08 Feb 2010
With the last year of the first decade of this century now complete, here's how each team fared over the past ten seasons.
Teams are sorted by average regular-season wins, with ties counted as half a win. "Playoff Success" is simply Playoff Wins plus First-Round Byes. This rewards teams for "advancing" in the playoffs, whether they won there or not. This year, for example, the Bengals and Chargers both went 0-1 in the playoffs, but the Chargers made it to the Divisional Round since they had a first-round bye. In my mind, that makes their season more successful than Cincinnati's. You may disagree, and if so, feel free to ignore this column. There's really not much difference between this and Playoff Wins anyway.
Standard Deviation is the standard deviation (duh) of regular season wins for that team. Teams are ranked from most erratic (St. Louis, which started the decade in dominant fashion and ended as the worst team in the league) to most consistent (Buffalo, which was basically the same boring, C- team almost every year of the decade).
The Patriots are pretty clearly the team of the decade, finishing just behind the Colts in average wins and in first place in almost everything else. Indianapolis did have a remarkable span, though, making the playoffs nine times in ten years. (For comparison, Atlanta has made the playoffs nine times, total, in their entire 44-year history).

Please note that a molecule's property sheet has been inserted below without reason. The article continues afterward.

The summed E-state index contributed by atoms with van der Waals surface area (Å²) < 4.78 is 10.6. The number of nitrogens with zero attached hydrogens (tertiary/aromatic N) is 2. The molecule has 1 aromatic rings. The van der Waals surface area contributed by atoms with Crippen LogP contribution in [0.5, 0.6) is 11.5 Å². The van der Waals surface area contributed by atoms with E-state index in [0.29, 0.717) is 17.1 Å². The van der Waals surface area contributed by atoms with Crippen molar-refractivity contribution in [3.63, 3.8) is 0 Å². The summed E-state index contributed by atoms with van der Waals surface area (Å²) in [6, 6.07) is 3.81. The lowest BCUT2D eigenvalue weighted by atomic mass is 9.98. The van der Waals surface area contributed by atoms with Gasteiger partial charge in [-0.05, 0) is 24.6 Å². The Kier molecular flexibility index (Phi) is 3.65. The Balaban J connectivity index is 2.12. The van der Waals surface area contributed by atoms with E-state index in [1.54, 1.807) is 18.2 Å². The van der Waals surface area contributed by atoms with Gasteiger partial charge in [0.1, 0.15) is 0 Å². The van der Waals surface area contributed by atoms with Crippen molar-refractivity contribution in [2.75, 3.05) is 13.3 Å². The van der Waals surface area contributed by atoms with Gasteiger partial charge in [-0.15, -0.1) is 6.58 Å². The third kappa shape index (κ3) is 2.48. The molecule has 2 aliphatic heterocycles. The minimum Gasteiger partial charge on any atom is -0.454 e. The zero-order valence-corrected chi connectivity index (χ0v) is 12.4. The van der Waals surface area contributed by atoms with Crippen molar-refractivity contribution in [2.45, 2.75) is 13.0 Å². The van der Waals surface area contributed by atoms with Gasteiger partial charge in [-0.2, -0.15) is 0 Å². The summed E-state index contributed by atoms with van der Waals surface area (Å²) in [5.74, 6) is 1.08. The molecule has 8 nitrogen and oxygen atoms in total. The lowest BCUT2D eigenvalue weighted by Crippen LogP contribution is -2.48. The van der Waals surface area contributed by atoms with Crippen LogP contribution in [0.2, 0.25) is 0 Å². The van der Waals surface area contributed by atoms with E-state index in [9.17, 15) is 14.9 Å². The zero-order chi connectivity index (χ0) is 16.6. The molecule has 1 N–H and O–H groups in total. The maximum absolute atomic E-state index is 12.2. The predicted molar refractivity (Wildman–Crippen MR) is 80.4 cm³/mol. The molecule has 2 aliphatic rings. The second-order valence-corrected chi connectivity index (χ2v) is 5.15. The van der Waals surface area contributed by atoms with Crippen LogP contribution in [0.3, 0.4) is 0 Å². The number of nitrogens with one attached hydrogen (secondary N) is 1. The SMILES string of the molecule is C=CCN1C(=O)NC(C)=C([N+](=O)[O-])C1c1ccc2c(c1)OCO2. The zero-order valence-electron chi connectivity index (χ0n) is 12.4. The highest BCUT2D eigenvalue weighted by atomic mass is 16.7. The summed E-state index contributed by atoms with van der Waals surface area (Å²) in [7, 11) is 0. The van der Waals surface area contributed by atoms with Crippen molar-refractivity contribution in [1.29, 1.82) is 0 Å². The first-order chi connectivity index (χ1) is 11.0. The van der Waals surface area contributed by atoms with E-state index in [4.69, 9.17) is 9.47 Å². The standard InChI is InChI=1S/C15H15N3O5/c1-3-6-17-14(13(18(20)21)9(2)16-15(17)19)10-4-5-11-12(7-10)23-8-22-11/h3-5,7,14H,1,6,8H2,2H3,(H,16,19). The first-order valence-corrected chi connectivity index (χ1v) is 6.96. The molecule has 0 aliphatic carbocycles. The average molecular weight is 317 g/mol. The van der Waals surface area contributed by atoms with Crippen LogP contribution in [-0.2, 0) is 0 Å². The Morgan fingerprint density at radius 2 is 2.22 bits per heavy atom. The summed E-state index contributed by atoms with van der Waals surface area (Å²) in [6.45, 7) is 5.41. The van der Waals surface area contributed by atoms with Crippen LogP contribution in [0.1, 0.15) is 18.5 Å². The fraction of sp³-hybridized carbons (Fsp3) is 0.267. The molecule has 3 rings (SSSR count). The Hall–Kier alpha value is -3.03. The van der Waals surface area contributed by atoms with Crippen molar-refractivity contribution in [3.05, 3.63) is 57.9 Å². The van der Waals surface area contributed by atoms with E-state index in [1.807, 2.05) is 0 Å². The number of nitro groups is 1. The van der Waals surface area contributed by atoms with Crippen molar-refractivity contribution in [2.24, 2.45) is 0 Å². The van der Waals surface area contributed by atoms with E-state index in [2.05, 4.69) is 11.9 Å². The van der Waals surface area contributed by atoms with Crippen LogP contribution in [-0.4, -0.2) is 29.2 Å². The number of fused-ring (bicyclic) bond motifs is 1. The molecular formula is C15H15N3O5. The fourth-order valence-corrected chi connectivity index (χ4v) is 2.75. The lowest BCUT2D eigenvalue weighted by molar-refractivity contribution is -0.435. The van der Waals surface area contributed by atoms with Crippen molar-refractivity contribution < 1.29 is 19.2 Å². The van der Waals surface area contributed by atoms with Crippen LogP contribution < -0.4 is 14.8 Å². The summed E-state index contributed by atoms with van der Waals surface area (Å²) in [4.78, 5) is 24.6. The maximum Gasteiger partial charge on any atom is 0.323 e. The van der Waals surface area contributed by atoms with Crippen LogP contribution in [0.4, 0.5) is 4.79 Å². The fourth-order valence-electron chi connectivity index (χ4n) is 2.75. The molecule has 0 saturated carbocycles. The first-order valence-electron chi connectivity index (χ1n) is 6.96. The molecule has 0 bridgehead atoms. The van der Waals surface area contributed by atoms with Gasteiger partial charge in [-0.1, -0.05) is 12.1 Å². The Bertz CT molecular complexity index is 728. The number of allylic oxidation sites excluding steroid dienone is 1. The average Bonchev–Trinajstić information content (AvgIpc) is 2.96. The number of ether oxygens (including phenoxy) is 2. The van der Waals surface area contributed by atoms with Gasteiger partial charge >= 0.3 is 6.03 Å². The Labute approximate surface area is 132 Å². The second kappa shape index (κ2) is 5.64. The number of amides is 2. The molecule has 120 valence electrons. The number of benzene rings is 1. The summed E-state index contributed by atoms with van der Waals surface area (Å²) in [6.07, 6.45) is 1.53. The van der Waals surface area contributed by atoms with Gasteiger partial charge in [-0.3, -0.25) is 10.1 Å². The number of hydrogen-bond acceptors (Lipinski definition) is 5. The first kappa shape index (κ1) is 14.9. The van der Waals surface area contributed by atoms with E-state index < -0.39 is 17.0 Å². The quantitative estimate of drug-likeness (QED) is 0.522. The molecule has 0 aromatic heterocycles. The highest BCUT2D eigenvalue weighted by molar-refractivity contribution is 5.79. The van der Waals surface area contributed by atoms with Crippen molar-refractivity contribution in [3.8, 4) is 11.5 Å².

Surprisingly high team: Denver. The Broncos made the playoffs only four times in the '00s, and won only one playoff game, so it's easy to forget that only five teams won more regular-season games this decade.
Surprisingly low team: Well, none, really -- all the teams at the bottom of the list look like they belong there. If I had to pick one, it would be Houston -- they've been .500 or better three years in a row. I thought that would have boosted them a little, especially considering they were only around for eight years.
Team with the most playoff success, relative to regular season success: Really, it's New England, which has way more playoff success than anyone else despite being "only" second in regular-season wins and third in playoff berths. But look at Oakland -- seventh in playoff success, 28th in regular-season wins! They had three real good teams at the beginning of the decade, got to a Super Bowl, and then the bottom dropped completely.
Team with the least playoff success, relative to regular season success: Denver, as noted. Green Bay would be a good choice too -- six playoff berths, but only three wins (plus one first-round bye).
The Jets and Ravens tied for most Wild Card berths with four each. Not surprising, since they played most of the decade in the same divisions as the Colts and Patriots, the teams that finished one-two in division championships. (The Ravens were in the AFC Central and the Colts in the AFC East until the league thankfully realigned in 2002.)
|NFL Standings, 2000-09|
|Team||Avg. Wins||Wild Cards||Div. Champs||Total Playoff Berths||First-Round Byes||Post. Wins||Playoff Success||Conf. Champs||Super Bowl Wins||Std. Dev.||Rank|
|* Houston entered the league in 2002.|
113 comments, Last at 12 Feb 2010, 10:16pm by nat
Does the sometimes large break between the regular season and bowls have an impact on college football offenses? Or is that just something we say when our team doesn't perform well?